As a student officer, I think about power a lot.
The meetings, projects, emails and more meetings – they are all usually underpinned by questions of power.
Who has it, how much of it, what they do with it, and when.
In a university, the balance of power is consistently shifting between students, the government, universities, staff, communities and numerous other stakeholders.
Power matters because students’ unions offer students a platform on which to have more power.
In recent years, for example, most of us have seen an interesting battle for power manifest itself in a long-running industrial dispute.
And this year’s incarnation of that dispute has raised interesting questions on our campus about both power and politics.
After the announcement of the latest round of industrial action, my officer team, like other officer teams up and down the country, met to discuss what stance the union should take in relation to the strikes.
I’m lucky to work with a team where we can all share ideas comfortably and work together to reach an action – despite often having different ideas about the way in which we should approach issues.
It quickly became apparent that amongst the group, we had very different ideas about what action we should take in relation to industrial action.
Before becoming the elected Activities Officer at the University of York Students’ Union, I’d been the Chair of my University Labour Club having developed a strong sense of social justice. Throughout my election campaign to become a sabb, I made no attempt to hide my personal political background.
Naturally I was strongly in favour of showing solidarity with our striking staff, and of mobilising our student groups to express their support. To me, this was a matter of social justice and I strongly believed, on a personal level, that working conditions are learning conditions.
But to my surprise, there were calls from other officers, responding to voices from students on campus, to take less “political” stance. I was confused because in my mind it was simple – there is a huge imbalance of power between university staff and students who suffer as a result of poor working conditions, versus Universities UK and the government. How could we possibly approach this… “apolitically”?
Channels and amplifiers
The kernel of what others were recommending was that we give anti-strike students a way to express their frustration about the strikes too. When I thought about it, that in itself would have represented a political decision – shifting the balance of power away from supporting the collective, towards championing the rights of the individual.
Both approaches are legitimate political beliefs. But we should be careful about falling into the trap of somehow thinking that individualist approaches are “apolitical” and “student focussed”, where collective approaches are “political” and therefore not student focussed.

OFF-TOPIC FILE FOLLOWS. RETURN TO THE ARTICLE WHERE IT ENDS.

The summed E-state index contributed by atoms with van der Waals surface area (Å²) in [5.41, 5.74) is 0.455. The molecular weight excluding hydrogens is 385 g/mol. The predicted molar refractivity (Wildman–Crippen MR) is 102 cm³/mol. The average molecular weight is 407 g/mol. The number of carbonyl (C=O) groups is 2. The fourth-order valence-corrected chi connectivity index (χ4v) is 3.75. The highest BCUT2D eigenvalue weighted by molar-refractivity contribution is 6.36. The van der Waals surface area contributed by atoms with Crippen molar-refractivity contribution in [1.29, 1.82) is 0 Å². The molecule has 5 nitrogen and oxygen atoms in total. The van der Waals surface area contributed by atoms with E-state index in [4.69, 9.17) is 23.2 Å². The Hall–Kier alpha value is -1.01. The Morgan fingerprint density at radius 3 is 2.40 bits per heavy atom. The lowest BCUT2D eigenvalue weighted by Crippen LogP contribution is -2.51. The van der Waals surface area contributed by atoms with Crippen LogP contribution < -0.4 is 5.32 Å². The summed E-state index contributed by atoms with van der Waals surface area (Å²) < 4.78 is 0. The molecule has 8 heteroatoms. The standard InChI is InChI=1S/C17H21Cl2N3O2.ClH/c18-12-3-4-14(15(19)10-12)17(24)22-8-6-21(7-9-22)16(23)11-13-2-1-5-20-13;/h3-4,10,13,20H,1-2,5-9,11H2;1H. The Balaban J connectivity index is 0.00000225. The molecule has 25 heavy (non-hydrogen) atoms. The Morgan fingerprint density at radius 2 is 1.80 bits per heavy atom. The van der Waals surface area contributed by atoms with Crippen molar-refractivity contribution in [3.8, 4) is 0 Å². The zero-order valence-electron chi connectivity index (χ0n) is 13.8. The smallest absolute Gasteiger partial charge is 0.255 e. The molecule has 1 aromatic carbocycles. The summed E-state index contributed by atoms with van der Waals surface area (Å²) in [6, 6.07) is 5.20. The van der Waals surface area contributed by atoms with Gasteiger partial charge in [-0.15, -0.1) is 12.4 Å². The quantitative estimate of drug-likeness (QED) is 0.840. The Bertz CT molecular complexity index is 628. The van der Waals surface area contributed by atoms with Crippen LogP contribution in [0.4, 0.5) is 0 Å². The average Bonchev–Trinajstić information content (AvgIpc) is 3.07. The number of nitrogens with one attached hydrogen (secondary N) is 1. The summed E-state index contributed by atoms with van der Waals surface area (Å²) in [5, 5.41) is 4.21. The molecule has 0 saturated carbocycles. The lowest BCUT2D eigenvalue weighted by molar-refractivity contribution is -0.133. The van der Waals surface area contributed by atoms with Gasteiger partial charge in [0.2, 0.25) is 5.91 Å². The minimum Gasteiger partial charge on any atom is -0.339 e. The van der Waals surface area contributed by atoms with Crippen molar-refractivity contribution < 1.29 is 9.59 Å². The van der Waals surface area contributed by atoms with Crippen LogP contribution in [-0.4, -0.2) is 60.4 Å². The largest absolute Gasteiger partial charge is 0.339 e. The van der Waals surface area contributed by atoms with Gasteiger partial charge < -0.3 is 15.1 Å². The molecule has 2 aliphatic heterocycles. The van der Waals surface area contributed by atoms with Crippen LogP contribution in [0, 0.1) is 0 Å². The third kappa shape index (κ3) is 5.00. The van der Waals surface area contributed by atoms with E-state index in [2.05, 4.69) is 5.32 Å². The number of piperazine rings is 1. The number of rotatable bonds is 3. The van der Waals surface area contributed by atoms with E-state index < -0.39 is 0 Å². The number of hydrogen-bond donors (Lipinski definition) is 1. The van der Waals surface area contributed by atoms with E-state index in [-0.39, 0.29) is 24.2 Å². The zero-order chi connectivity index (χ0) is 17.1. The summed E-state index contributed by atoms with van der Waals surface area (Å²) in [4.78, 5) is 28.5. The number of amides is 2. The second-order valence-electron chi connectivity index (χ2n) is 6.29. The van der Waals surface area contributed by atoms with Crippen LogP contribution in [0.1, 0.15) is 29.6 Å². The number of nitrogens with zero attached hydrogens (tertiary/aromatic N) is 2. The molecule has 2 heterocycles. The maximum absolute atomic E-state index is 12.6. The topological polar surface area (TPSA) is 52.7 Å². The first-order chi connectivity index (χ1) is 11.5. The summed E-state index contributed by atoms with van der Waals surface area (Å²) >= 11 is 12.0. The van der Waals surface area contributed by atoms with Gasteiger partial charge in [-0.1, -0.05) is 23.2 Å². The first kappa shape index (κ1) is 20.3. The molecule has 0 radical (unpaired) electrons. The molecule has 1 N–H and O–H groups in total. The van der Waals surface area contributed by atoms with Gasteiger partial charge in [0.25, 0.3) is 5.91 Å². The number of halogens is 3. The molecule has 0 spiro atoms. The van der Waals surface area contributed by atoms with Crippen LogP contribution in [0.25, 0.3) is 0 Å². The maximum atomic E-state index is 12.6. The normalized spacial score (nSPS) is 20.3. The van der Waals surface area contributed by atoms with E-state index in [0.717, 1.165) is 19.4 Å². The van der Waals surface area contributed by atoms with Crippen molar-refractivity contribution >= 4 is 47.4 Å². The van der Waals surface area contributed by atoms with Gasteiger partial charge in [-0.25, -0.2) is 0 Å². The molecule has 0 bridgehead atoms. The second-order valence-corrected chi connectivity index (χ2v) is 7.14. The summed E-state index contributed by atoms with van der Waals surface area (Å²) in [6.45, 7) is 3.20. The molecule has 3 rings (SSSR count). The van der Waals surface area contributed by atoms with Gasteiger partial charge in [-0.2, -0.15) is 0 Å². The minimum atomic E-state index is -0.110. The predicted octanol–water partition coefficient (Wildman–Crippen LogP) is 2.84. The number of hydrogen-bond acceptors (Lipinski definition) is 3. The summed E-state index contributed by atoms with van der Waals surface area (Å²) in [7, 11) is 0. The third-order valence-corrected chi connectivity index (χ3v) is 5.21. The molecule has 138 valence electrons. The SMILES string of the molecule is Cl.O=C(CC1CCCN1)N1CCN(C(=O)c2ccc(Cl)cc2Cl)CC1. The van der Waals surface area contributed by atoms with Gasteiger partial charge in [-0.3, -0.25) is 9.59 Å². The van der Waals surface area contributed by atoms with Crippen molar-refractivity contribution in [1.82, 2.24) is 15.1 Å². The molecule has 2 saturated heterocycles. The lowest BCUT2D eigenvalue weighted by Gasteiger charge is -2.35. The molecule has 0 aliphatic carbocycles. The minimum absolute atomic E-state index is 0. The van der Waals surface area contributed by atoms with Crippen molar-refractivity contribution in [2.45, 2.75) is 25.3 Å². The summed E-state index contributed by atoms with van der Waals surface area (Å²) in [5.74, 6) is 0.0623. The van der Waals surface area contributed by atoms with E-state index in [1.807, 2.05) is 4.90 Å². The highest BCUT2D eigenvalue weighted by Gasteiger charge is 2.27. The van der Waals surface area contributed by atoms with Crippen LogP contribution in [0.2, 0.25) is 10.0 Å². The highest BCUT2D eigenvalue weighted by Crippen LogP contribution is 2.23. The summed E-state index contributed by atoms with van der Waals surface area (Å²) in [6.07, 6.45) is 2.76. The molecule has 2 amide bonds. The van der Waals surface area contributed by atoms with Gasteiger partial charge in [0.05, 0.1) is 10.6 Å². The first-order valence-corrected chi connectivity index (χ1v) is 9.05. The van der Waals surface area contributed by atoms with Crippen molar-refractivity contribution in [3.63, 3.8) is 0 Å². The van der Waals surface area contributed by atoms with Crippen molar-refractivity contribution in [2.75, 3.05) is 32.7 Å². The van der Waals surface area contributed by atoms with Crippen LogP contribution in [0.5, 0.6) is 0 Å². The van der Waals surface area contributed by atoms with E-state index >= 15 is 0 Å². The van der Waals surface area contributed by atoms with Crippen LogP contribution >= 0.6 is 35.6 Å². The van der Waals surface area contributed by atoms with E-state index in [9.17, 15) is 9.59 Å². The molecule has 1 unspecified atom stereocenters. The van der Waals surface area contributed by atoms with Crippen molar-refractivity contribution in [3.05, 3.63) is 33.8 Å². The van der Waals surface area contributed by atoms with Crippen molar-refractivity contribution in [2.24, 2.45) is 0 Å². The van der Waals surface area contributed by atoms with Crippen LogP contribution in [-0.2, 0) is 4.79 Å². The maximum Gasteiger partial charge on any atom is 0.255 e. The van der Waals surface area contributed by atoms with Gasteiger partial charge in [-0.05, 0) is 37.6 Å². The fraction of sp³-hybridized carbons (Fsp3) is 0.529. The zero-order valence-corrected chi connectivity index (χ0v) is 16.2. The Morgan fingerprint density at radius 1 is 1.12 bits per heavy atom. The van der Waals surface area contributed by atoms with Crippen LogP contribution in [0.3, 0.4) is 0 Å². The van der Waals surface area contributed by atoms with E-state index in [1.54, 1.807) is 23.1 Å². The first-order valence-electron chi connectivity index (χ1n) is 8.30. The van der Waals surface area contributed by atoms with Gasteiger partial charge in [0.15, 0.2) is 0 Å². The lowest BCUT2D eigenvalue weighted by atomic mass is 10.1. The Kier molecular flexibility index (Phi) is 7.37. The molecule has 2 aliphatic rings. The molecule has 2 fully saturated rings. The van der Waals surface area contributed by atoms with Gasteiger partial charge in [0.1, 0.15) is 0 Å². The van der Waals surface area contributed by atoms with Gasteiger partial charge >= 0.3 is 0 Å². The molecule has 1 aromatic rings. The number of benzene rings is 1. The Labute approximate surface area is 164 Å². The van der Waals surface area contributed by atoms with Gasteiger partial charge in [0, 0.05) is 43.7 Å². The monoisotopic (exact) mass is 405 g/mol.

I’m sure everyone had students’ interests at heart.
What was strange was that I was faced with calls to separate my political opinions from any actions we might take. But my values of equality and social justice underpin everything that I do – there is no “off switch”. This is true of us all – we are all constantly behaving in a way that aligns with our values and underlying political beliefs, whether we’re aware of them or not.
So it wasn’t that some of us were being “political” and others “apolitical”. Our team was very much operating in line with its beliefs – some prioritising freedom and openness, others placing importance on social justice and equality, and others just trying to make sure we were all happy in some sense. And inevitably, these differences in view fell along political (partly party political) lines. That’s a good thing.
Student officers, like all other human beings, have a political voice – and in a representative role students expect us to be honest about that voice. That isn’t to say that a students’ union should always adopt a partisan stance on an issue – but it is to say that when its student leaders pretend to be operating in an “apolitical” way, the danger is that students ignore us, or worse, think we’re hiding something.
In my experience, as long as we’re demonstrably working in their interests and happy to be held to account, students not only forgive us if they have different opinions, they expect us to own our values and share our voices proudly.
That can be uncomfortable. We can end up with criticism from students, but it can also result in positive and fruitful discourse. As an officer team we settled on a compromise as our response to industrial action. And the actions that we have decided to take will ultimately, we hope, have a powerful impact.
It’s easy to just do things “for” students as individuals. But students’ unions ought to be about more than just serving people – they ought also to be about giving students the tools they need to develop their views, understand the choices that decision makers face, understand and disagree with others, and mediate their own collective interests in public. National politics might have a bad name right now, but the answer to that is doing politics in a way that gives students power rather than taking it away and pretending that that’s “apolitical”.
There’s power in our unions, let’s not be afraid to acknowledge this, but most importantly, to use this.